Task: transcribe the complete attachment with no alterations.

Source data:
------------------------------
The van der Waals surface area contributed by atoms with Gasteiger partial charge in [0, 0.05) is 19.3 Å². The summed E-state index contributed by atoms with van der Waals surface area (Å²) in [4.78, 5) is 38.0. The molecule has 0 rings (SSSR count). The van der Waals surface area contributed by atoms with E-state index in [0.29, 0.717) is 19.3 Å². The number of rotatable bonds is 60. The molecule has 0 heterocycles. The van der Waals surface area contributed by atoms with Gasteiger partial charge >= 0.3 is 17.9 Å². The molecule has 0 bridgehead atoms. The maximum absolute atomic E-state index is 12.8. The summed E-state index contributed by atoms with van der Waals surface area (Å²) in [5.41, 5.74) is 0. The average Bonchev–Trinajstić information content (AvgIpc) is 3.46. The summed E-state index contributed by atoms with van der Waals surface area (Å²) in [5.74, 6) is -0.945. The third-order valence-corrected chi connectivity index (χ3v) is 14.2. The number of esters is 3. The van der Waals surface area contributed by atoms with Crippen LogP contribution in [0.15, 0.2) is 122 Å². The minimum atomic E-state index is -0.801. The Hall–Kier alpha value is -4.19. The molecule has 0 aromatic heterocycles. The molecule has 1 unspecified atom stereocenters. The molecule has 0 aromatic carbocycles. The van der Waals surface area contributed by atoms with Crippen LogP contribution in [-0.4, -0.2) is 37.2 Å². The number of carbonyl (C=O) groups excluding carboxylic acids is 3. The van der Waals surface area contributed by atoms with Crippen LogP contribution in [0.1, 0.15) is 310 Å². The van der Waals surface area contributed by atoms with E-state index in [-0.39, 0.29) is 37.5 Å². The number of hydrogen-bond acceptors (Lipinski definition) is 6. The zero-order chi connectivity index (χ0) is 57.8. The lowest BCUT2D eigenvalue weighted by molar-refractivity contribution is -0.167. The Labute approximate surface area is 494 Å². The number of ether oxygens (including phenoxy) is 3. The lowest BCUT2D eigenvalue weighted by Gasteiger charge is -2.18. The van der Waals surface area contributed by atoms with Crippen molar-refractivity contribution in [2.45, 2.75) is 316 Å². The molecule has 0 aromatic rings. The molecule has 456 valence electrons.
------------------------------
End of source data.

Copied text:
The van der Waals surface area contributed by atoms with Gasteiger partial charge in [0, 0.05) is 19.3 Å². The summed E-state index contributed by atoms with van der Waals surface area (Å²) in [4.78, 5) is 38.0. The molecule has 0 rings (SSSR count). The van der Waals surface area contributed by atoms with E-state index in [0.29, 0.717) is 19.3 Å². The number of rotatable bonds is 60. The molecule has 0 heterocycles. The van der Waals surface area contributed by atoms with Gasteiger partial charge >= 0.3 is 17.9 Å². The molecule has 0 bridgehead atoms. The maximum absolute atomic E-state index is 12.8. The summed E-state index contributed by atoms with van der Waals surface area (Å²) in [5.41, 5.74) is 0. The average Bonchev–Trinajstić information content (AvgIpc) is 3.46. The summed E-state index contributed by atoms with van der Waals surface area (Å²) in [5.74, 6) is -0.945. The third-order valence-corrected chi connectivity index (χ3v) is 14.2. The number of esters is 3. The van der Waals surface area contributed by atoms with Crippen LogP contribution in [0.15, 0.2) is 122 Å². The minimum atomic E-state index is -0.801. The Hall–Kier alpha value is -4.19. The molecule has 0 aromatic heterocycles. The molecule has 1 unspecified atom stereocenters. The molecule has 0 aromatic carbocycles. The van der Waals surface area contributed by atoms with Crippen LogP contribution in [-0.4, -0.2) is 37.2 Å². The number of carbonyl (C=O) groups excluding carboxylic acids is 3. The van der Waals surface area contributed by atoms with Crippen LogP contribution in [0.1, 0.15) is 310 Å². The van der Waals surface area contributed by atoms with E-state index in [-0.39, 0.29) is 37.5 Å². The number of hydrogen-bond acceptors (Lipinski definition) is 6. The zero-order chi connectivity index (χ0) is 57.8. The lowest BCUT2D eigenvalue weighted by molar-refractivity contribution is -0.167. The Labute approximate surface area is 494 Å². The number of ether oxygens (including phenoxy) is 3. The lowest BCUT2D eigenvalue weighted by Gasteiger charge is -2.18. The van der Waals surface area contributed by atoms with Crippen molar-refractivity contribution in [2.45, 2.75) is 316 Å². The molecule has 0 aromatic rings. The molecule has 456 valence electrons.